HiPSTAS NEH R&D Project: Automated Extraction of Metadata From Large Collections.
For over a decade organizations with legacy audio holdings have placed their resources and focus on digitization. Despite the fact that hundreds of thousands of hours have been digitized, searching through audio content has been constrained largely to text-based description, greatly restricting discovery. To address this reality, the High Performance Sound Technologies for Analysis and Scholarship (HiPSTAS) project is working on applying advanced computational techniques, such as spectral analysis and machine learning, to expand opportunities for discovery and research insights across audio collections. The presentation explores first results of the HiPSTAS project when applied to two bodies of materials. The first is the University of Texas Folklore Center Archives, containing collections from John and Alan Lomax, in which HiPSTAS enables discovery based on genre. The second is PennSound, containing poetry read by Allen Ginsberg, Robert Creeley, Cecilia Vicuña, and many others, in which HiPSTAS enables discovery based on dates, speaker, and venue. Tanya Clement is an Assistant Professor in the School of Information at the University of Texas at Austin. Presented at DAS: New York on May 8, 2015.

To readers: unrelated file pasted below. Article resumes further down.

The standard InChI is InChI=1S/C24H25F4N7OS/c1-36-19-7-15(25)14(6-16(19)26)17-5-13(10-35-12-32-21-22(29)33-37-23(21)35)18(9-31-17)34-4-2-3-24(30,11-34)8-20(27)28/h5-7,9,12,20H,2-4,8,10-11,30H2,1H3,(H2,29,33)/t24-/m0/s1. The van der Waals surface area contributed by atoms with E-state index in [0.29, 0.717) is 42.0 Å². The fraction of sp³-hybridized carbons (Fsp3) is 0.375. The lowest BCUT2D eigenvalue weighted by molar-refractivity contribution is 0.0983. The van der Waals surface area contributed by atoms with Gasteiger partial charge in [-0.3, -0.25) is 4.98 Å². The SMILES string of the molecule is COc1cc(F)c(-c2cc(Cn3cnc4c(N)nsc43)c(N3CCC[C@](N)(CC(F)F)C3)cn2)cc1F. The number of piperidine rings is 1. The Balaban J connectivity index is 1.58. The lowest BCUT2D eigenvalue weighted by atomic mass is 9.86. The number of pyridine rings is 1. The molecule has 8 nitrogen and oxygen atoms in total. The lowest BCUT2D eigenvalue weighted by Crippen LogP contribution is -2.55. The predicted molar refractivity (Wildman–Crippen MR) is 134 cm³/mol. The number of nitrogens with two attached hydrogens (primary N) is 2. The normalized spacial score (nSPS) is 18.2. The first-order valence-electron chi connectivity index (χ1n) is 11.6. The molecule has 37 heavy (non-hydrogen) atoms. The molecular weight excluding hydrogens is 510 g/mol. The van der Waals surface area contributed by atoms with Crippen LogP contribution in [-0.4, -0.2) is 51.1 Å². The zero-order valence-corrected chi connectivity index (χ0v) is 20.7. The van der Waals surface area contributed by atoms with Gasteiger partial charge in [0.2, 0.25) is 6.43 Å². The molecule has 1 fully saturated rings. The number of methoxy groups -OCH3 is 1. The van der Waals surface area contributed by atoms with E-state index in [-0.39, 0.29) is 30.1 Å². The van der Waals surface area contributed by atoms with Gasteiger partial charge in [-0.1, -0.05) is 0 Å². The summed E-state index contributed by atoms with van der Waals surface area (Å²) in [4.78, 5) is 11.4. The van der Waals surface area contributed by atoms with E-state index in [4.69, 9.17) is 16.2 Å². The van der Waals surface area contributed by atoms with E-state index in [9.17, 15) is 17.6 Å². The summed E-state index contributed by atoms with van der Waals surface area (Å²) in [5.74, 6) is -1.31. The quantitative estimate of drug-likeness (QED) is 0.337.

An Interview with Tanya Clement
Tanya Clement discusses her DAS: New York presentation on the HiPSTAS NEH R&D Project. Interviewed at AMIA's DAS: New York on May 8, 2015 by Snowden Becker, UCLA Moving Image Archiving Studies.